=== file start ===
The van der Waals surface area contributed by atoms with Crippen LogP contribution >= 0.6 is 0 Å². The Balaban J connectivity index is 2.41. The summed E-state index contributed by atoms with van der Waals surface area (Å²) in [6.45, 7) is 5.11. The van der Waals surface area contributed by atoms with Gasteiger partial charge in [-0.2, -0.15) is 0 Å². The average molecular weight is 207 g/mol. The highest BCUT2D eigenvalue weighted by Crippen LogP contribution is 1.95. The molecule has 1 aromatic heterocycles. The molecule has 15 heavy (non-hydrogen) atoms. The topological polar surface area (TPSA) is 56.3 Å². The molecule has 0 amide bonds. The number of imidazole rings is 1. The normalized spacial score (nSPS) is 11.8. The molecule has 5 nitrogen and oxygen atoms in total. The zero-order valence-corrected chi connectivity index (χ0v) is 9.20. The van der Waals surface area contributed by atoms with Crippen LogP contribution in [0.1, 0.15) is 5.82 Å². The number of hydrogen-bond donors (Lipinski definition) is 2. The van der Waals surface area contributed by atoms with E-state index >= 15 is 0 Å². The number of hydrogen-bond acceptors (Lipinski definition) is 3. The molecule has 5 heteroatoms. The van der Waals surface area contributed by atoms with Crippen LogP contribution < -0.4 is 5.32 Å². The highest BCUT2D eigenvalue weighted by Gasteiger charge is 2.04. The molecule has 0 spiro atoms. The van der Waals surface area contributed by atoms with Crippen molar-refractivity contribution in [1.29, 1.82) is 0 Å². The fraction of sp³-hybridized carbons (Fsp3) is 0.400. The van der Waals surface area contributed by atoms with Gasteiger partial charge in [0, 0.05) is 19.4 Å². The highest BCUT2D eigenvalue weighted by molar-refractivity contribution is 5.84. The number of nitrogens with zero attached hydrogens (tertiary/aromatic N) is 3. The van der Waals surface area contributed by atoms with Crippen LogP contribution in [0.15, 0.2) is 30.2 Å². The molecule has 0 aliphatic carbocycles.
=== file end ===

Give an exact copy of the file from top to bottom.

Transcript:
The van der Waals surface area contributed by atoms with Crippen LogP contribution >= 0.6 is 0 Å². The Balaban J connectivity index is 2.41. The summed E-state index contributed by atoms with van der Waals surface area (Å²) in [6.45, 7) is 5.11. The van der Waals surface area contributed by atoms with Gasteiger partial charge in [-0.2, -0.15) is 0 Å². The average molecular weight is 207 g/mol. The highest BCUT2D eigenvalue weighted by Crippen LogP contribution is 1.95. The molecule has 1 aromatic heterocycles. The molecule has 15 heavy (non-hydrogen) atoms. The topological polar surface area (TPSA) is 56.3 Å². The molecule has 0 amide bonds. The number of imidazole rings is 1. The normalized spacial score (nSPS) is 11.8. The molecule has 5 nitrogen and oxygen atoms in total. The zero-order valence-corrected chi connectivity index (χ0v) is 9.20. The van der Waals surface area contributed by atoms with Crippen LogP contribution in [0.1, 0.15) is 5.82 Å². The number of hydrogen-bond donors (Lipinski definition) is 2. The van der Waals surface area contributed by atoms with E-state index >= 15 is 0 Å². The number of hydrogen-bond acceptors (Lipinski definition) is 3. The molecule has 5 heteroatoms. The van der Waals surface area contributed by atoms with Crippen LogP contribution < -0.4 is 5.32 Å². The highest BCUT2D eigenvalue weighted by Gasteiger charge is 2.04. The molecule has 0 spiro atoms. The van der Waals surface area contributed by atoms with Crippen molar-refractivity contribution in [1.29, 1.82) is 0 Å². The fraction of sp³-hybridized carbons (Fsp3) is 0.400. The van der Waals surface area contributed by atoms with Gasteiger partial charge in [0, 0.05) is 19.4 Å². The highest BCUT2D eigenvalue weighted by molar-refractivity contribution is 5.84. The number of nitrogens with zero attached hydrogens (tertiary/aromatic N) is 3. The van der Waals surface area contributed by atoms with Crippen LogP contribution in [0.15, 0.2) is 30.2 Å². The molecule has 0 aliphatic carbocycles.